Records of persons naturalized between September 27, 1906 and April 1, 1956 may be obtained from the Immigration and Naturalization Service at http://www.uscis.gov by searching “Genealogy” or by emailing: Genealogy.USCIS@dhs.gov. General information may be obtained by writing to: Information and Customer Service Division MS 2260, U.S. Citizenship & Immigration Services, 11 Massachusetts Ave. N.W., Washington, D.C. 20529-2260.

Deeds

From early 1800s. You must come in person to research by Grantor or Grantee name, as there are no available personnel to perform this service.

Marriage Records

From 1878 to April 29, 1935. All other records can be obtained from the City or Town Clerk’s Office where the marriage license was purchased. For Buffalo City records, write to Buffalo City Hall, Marriage Records, 65 Niagara Square, Buffalo, New York 14202.

The Marriage Record will contain the names of the husband and wife, officiate, witnesses, Affidavit for License to Marry that contains the following information: place of residence, age, race, occupation, wife’s maiden name and birth country, number of previous marriages, name(s) of former spouse.  

Divorce Records

Are recorded at the Erie County Clerk’s Office from the early 1800s to the present. Divorce records are sealed for 100 years pursuant to New York State Law. Within the 100 years the divorce documents can be obtained only by parties to the action or their respective attorneys. After the 100-year period, any parties may obtain these records.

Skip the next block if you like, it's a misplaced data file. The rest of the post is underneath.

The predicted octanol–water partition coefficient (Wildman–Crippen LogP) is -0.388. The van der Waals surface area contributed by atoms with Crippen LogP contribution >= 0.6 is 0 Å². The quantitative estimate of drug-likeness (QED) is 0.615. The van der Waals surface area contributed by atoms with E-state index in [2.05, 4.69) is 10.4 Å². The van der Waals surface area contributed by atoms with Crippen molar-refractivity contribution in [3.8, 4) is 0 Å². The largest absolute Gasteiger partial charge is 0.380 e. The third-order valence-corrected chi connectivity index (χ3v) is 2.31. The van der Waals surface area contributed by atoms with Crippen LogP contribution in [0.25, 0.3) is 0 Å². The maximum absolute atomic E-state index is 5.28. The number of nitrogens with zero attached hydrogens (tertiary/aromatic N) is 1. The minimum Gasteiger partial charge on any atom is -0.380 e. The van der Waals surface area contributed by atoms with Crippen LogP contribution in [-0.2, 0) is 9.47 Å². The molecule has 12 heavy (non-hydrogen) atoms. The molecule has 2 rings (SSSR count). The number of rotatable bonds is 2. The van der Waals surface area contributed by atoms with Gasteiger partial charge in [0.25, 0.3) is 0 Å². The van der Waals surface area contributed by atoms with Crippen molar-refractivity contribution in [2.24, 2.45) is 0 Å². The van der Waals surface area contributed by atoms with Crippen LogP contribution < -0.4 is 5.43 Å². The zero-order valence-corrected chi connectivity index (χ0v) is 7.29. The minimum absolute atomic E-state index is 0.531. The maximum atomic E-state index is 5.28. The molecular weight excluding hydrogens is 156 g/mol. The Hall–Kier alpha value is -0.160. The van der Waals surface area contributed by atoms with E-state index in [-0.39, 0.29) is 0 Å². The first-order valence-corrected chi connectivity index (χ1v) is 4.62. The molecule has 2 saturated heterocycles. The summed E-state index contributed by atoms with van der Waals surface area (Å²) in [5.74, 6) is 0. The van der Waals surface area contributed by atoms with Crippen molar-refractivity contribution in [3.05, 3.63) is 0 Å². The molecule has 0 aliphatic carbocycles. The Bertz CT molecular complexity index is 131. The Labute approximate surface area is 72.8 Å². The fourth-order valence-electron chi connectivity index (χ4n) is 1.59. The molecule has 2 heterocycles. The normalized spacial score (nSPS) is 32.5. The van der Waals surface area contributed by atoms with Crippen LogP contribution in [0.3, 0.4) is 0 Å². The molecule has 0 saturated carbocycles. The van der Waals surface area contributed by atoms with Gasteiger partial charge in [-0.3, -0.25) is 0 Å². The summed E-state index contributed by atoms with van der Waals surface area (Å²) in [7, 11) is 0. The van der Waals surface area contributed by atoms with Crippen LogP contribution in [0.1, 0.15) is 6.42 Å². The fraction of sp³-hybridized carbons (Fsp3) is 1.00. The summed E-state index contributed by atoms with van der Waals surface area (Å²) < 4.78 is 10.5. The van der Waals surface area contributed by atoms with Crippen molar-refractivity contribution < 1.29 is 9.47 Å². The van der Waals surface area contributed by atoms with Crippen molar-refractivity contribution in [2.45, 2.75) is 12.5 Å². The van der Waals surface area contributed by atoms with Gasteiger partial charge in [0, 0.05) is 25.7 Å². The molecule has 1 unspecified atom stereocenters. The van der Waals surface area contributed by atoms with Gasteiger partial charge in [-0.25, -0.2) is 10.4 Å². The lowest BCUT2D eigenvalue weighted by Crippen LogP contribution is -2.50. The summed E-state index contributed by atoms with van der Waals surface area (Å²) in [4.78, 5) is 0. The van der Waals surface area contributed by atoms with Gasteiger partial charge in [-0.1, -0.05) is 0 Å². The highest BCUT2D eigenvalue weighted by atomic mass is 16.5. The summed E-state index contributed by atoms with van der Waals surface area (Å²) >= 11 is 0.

Divorce Certificates may also be obtained from the State of New York, Department of Health. Write to Vital Records Section, Certification Unit, PO Box 2602, Albany, New York 12220-2602.

All uncertified copies, abstracts or information issued for genealogical research purpose will be clearly marked with statement: “For genealogical purposes only.”

Military Discharges

From March 8, 1919 to current. These records are continuously accepted for recording. The honorable separation from or service in the armed forces of the United States of any veteran may be recorded in any one county, in the  office of the county clerk, and when so recorded shall constitute notice to all public officials of the facts set forth therein. It shall be the duty of the county clerk to record the original certificate upon presentation thereof without the payment of any fee. Records may NOT be searched by the public. The record contains the name and address of the person discharged; Branch Service Serial Number; grade and division of service; date and place of separation; date and place of birth; military history (date of induction, date of active service; battle and campaigns; decorations and citations); immunization records; reason for separation; pay data; and insurance notice. A certified copy of these records can be furnished without charge to the veteran, or parent, spouse, dependent or child of the veteran,  No filed certificate or any information contained therein, shall be disclosed to any person except the veteran or parent, spouse, dependent or child of the veteran, representative of the estate of the deceased veteran or a public official, acting within the scope of his or her employment, unless such disclosure is authorized in writing by the veteran.